100 Years: One Woman's Fight for Justice for Native Americans

Location: Anderson Auditorium

Join OSII for the Social Justice Film Series for a screening of 100 Years: One Woman's Fight for Justice for Native Americans and host a talk back after the movie.


"This is the story of Elouise Cobell's courageous fight for justice for hundreds of thousands of Native Americans who were cheated out of billions of dollars by the United States Government.

Over 100 years ago, the United States Government broke up numerous Indian reservations and allotted millions of acres to 300,000 individual Indians. They promised to manage their land and send lease payments for oil, gas, timber, and grazing to the Indian Trust Fund, but instead the Department of the Interior grossly mismanaged the money owed them. As the Treasurer of the Blackfeet tribe, Elouise Cobell noticed issues with the trust account and raised questions about the missing money which lead her into a 30-year fight that resulted in the largest class action suit ever filed against the federal government.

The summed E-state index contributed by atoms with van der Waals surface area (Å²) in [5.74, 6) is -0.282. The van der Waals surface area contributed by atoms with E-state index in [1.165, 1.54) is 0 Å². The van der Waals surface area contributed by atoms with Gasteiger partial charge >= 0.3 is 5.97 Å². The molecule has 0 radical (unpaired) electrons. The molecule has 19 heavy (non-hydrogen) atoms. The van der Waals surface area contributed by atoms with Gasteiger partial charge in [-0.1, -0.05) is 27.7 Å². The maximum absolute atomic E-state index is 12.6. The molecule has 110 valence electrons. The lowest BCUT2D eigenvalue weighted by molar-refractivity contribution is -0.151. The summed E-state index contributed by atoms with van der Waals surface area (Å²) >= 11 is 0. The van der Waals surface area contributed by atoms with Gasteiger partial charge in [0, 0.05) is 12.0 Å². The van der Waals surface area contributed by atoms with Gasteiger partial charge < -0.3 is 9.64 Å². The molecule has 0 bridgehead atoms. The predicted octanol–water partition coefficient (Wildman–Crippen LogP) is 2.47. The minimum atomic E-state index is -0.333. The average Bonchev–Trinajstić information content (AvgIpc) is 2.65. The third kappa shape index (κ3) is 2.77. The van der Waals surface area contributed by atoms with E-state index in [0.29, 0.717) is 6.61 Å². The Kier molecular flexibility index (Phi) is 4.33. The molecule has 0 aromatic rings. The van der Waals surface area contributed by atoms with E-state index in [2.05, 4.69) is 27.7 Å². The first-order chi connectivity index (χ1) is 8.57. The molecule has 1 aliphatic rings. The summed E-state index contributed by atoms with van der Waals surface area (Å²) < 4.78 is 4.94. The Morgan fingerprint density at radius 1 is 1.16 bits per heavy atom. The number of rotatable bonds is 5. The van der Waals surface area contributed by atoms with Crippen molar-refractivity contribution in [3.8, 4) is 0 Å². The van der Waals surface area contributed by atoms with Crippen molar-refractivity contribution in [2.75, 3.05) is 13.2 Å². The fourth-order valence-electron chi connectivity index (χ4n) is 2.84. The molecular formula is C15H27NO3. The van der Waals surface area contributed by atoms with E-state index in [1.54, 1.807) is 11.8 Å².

After filing in 1996, Elouise Cobell's indomitable spirit persisted for 15 years and three Presidential administrations until she finally prevailed and made history with a $3.4 billion settlement. 100 YEARS not only details her long fight but serves as a fitting tribute to a warrior unlike any other."

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